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Color In Design/ Intro to color Psychology. Color Preferences: Colors individuals gravitate towards. Based on personality, color bias, color associations, environment, culture, etc. Color Preference. Colors individuals tend to gravitate towards.

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color preferences colors individuals gravitate towards
Color Preferences: Colors individuals gravitate towards
  • Based on personality, color bias, color associations, environment, culture, etc.
color preference
Color Preference
  • Colors individuals tend to gravitate towards

Attempts have been made to explain how colors affect us psychologically.

  • Colors will affect specific individuals differently, so it is important not to over-generalize these findings
  • Additionally, the saturation and value of colors, as well as the situation the color is viewed in, will be as crucial to the effect colors have on us as the actual hue
  • A hue can seem stimulating or soothing depending on its context and saturation
warm colors
Warm Colors
  • Are colors associated with fire.
  • Hues in the ‘red’ section of the color-wheel are considered warm colors– orange, red-violet, yellow are all considered ‘warm’ colors
  • Warm colors TEND to be stimulating, especially red.
  • Higher heart rate, increased appetite and a stimulated ‘fight or flight’ reflex are observed reactions to warm colors.

Highly saturated warm colors( red, yellow, orange, etc) are more stimulating and often used in fast-food restaurants because they encourage customers, to get in, eat and leave quickly, allowing for more turn around.

cool colors
Cool Colors
  • Are blue-based colors—blue, green, blue-violet
  • These colors suggest water and trees
  • They tend to be soothing and relaxing.
  • Lower heart rates are recorded in test subjects situated in cool-colored rooms
  • A practice of using colors to heal. People are bathed in colored lights to stimulate different glands.
green heals colds and allergies
Green heals colds and allergies.
  • This is considered a practice of alternative medicine.
cultural color preferences
Cultural Color Preferences
  • People from warmer climates tend to prefer brighter, more saturated colors while individuals from colder, northern climates prefer cooler, less saturated colors
  • It is theorized that in brighter environments, people’s eyes adapt to protect them from the bright light, so there is a physiological bias towards brighter colors-they resemble the natural surroundings.
  • In Northern climates, people are used to less brightness, so bolder colors are more jarring, and de-saturated colors more appealing.
environmental color
Environmental Color
  • Color to reflect and enhance the function and mood of an interior place
        • This is the goal of using color for interior design
in interior design our color preferences are determined in part by the social function of the space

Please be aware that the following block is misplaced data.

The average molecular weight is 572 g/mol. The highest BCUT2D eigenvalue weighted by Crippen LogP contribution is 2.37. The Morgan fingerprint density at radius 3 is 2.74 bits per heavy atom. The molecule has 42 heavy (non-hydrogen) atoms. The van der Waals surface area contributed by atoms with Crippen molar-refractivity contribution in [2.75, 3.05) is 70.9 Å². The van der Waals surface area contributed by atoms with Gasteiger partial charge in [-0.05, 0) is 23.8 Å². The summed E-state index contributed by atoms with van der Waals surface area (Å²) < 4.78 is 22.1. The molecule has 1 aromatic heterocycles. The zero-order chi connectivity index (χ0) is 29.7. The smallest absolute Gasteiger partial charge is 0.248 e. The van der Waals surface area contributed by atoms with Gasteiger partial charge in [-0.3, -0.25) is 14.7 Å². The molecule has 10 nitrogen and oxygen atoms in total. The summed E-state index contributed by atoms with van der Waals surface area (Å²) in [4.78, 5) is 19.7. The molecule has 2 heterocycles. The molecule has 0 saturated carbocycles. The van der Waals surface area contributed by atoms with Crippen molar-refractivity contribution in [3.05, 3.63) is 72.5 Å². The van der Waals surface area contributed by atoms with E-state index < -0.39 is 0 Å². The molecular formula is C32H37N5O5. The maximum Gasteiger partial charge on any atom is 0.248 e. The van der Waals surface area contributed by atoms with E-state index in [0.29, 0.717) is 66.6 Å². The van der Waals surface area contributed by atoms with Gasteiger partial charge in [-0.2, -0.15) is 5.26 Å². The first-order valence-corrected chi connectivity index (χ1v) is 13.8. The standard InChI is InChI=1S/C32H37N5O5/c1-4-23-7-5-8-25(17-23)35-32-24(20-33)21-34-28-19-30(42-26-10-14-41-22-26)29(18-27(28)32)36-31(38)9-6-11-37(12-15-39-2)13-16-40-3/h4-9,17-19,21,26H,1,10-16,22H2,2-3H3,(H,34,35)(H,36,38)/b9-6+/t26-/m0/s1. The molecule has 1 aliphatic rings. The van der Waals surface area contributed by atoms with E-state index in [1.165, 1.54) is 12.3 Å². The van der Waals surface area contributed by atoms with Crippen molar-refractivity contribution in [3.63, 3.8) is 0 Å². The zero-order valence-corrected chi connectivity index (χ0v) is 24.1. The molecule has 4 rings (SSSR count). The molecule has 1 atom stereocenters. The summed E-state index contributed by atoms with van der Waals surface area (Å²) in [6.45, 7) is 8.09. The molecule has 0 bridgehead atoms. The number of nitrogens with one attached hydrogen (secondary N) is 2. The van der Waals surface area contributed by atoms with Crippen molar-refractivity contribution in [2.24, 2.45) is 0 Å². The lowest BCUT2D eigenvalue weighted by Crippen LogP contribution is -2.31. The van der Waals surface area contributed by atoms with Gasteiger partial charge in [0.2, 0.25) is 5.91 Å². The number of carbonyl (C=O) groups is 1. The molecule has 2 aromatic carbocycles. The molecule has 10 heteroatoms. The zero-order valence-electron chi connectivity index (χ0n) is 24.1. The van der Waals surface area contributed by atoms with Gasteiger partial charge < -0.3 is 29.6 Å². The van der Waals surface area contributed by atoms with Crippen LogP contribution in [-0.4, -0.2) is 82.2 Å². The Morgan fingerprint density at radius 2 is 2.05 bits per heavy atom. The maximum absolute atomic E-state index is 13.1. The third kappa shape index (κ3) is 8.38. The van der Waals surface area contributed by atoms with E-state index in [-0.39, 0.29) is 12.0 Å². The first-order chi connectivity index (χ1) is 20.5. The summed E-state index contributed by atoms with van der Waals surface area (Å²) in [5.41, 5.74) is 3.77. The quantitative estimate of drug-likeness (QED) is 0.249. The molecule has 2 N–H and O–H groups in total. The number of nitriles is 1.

In interior design, our color preferences are determined in part by the social function of the space.

What colors would you paint a bedroom vs. a living room? A hospital vs. daycare?


Traditionally, design rules dictated that floors be dark and heavy, walls be mid tones, and ceilings light.

The darker floor is grounding, and lighter colors for a ceiling seem to rise, creating a sense of height, and thus, space.


The more ‘public’ a space is, the more people tend to prefer neutrals: think schools, offices, hospitals.

  • People tend to accept more vibrant colors better in private spaces

Earlier, we discussed how lighter, brighter, more saturated colors tend to push toward the viewer while darker, less saturated colors recede.

Based on this idea, would you paint a small room that you want to seem more spacious highly saturated YELLOWor a light BLUE?


Additionally, keeping the colors of a room uniform can also make the room appear larger.

Painting walls similar colors as the furniture will make the furniture seem to recede into the walls, making the room seem more spacious.

High contrast between walls and furniture will make the furniture seem to jut into the central space of the room, which could cause the room to feel smaller.


Neutrals are commonly selected as pleasing color choices. Warm-based neutrals tend to be more inviting than cool neutrals.

rule of 6 3 1
Rule of 6:3:1
  • A common design rule based on three colors:
    • A Dominant color (base hue) 60%
    • Secondary color 30%
    • Accent Colors (for visual ‘pop’ or interest) 10%

When dominant-secondary-accent becomes too monotonous, introducing tints and shades of those colors can provide more visual interest but keep the colors cohesive. A change in texture can also serve this purpose.

In the following three rooms, what are the dominant, secondary and accent colors?

What kind of space is the designer trying to create through the choice of color?


How do you respond to the color choices in this room? Can you identify dominant, secondary, and accent colors? What may have been the designer’s inspiration?